Nicholas Robbins1, Kevin Y Wu1, Renford Cindass2, Sharon Lawson3, Lin Wang2, George E Wolf1, Michael Davis, MD1. 1RESTOR™ Program, 59th Medical Wing, JBSA Lackland AFB, TX, 2San Antonio Military Medical Center, JBSA Fort Sam Houston, TX, 3University of Texas Health Sciences Center at San Antonio
Objective: Modern body armor, rapid evacuation and advanced combat casualty care have improved survival after catastrophic extremity and maxillofacial trauma. Vascularized composite allotransplantation (VCA) is a superior restorative option compared to traditional reconstruction in these complex injuries. To mitigate obligate reperfusion injury in VCA, we evaluate the efficacy of a novel normothermic hyperbaric oxygen warm ex-vivo perfusion strategy using hyperoxygenated University of Wisconsin (UW) solution in a porcine VCA model.
Methods: Gracilis myocutaneous flap autotransplants were performed heterotopically in the cervical area of Yorkshire swine. Group 1 (controls, n=5) flaps were perfused with cold UW at 4ºC for three hours prior to transplant. Group 2 (experimental, n=2) flaps were perfused with hyper-oxygenated UW for seven hours at 37ºC in a hyperbaric chamber at 3 atm before transplantation. Flaps were monitored daily for clinical evidence of viability and biopsied per protocol with an end point of 21 days. Histologic analysis was blinded.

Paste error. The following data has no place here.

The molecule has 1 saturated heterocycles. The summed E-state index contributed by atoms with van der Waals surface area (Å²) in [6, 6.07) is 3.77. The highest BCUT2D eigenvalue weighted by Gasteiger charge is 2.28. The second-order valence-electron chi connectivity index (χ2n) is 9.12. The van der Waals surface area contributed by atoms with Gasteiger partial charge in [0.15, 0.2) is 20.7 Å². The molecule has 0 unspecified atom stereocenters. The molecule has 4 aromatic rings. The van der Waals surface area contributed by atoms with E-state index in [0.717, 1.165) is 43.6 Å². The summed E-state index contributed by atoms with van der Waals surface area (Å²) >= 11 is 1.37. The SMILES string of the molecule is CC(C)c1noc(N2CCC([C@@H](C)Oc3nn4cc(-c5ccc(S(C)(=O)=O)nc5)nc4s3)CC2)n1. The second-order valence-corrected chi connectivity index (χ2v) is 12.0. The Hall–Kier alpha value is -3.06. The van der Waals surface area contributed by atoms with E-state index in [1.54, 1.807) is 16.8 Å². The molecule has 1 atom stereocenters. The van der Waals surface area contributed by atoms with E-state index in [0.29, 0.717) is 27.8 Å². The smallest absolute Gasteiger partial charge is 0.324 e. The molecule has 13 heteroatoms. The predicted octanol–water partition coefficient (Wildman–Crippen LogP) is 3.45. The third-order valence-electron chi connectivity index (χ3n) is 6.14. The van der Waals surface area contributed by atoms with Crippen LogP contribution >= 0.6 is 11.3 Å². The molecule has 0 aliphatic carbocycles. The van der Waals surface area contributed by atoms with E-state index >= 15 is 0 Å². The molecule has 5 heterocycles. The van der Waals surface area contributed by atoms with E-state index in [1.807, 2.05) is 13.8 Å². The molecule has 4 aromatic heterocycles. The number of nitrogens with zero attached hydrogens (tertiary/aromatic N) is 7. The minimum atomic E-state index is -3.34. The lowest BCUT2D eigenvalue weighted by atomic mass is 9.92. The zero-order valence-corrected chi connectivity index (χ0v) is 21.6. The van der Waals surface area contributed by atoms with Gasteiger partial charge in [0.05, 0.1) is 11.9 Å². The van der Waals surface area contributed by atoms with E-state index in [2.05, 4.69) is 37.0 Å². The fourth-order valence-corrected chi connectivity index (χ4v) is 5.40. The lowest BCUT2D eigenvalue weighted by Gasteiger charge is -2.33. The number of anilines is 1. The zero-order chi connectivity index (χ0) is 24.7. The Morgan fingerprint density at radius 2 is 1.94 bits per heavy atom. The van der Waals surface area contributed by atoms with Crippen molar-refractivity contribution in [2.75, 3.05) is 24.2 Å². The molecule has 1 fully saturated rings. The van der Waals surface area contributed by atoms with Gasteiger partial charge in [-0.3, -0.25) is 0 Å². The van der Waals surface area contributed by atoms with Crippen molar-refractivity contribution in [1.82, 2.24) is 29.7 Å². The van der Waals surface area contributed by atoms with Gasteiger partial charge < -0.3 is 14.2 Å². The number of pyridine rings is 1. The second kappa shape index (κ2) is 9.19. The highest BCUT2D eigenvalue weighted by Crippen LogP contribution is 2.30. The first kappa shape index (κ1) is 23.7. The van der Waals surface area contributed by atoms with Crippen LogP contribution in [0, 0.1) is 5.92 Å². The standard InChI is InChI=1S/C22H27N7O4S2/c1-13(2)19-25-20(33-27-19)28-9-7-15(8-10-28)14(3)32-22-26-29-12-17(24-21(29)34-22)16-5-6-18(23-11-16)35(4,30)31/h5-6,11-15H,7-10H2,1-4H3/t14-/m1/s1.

Results: Autotransplants remained viable at the 21 day end point. Histological evaluation revealed extensive diffuse evidence of necrosis in all controls (at 3 hours, cold static preservation) but flaps placed on hyperbaric ex-vivo perfusion support showed decreased histologic evidence of ischemic injury or necrosis ranging from rare to moderate.
Conclusion: Hyperbaric normothermic perfusion dramatically extends the viability of composite tissues ex-vivo. Injuries secondary to ischemia and cold preservation are mitigated. This technology has the potential to extend the window of time between procurement and transplantation in the growing field of Reconstructive Transplantation as well as solid organ transplants. Such innovations would dramatically expand the donor pool and provide options for superior matches to transplant candidates.
Presented at the SAGES 2017 Annual Meeting in Houston, TX.
Abstract ID: 79756
Program Number: MSS12
Presentation Session: Full-Day Military Surgical Symposium – Basic Science Presentations
Presentation Type: MSSPodium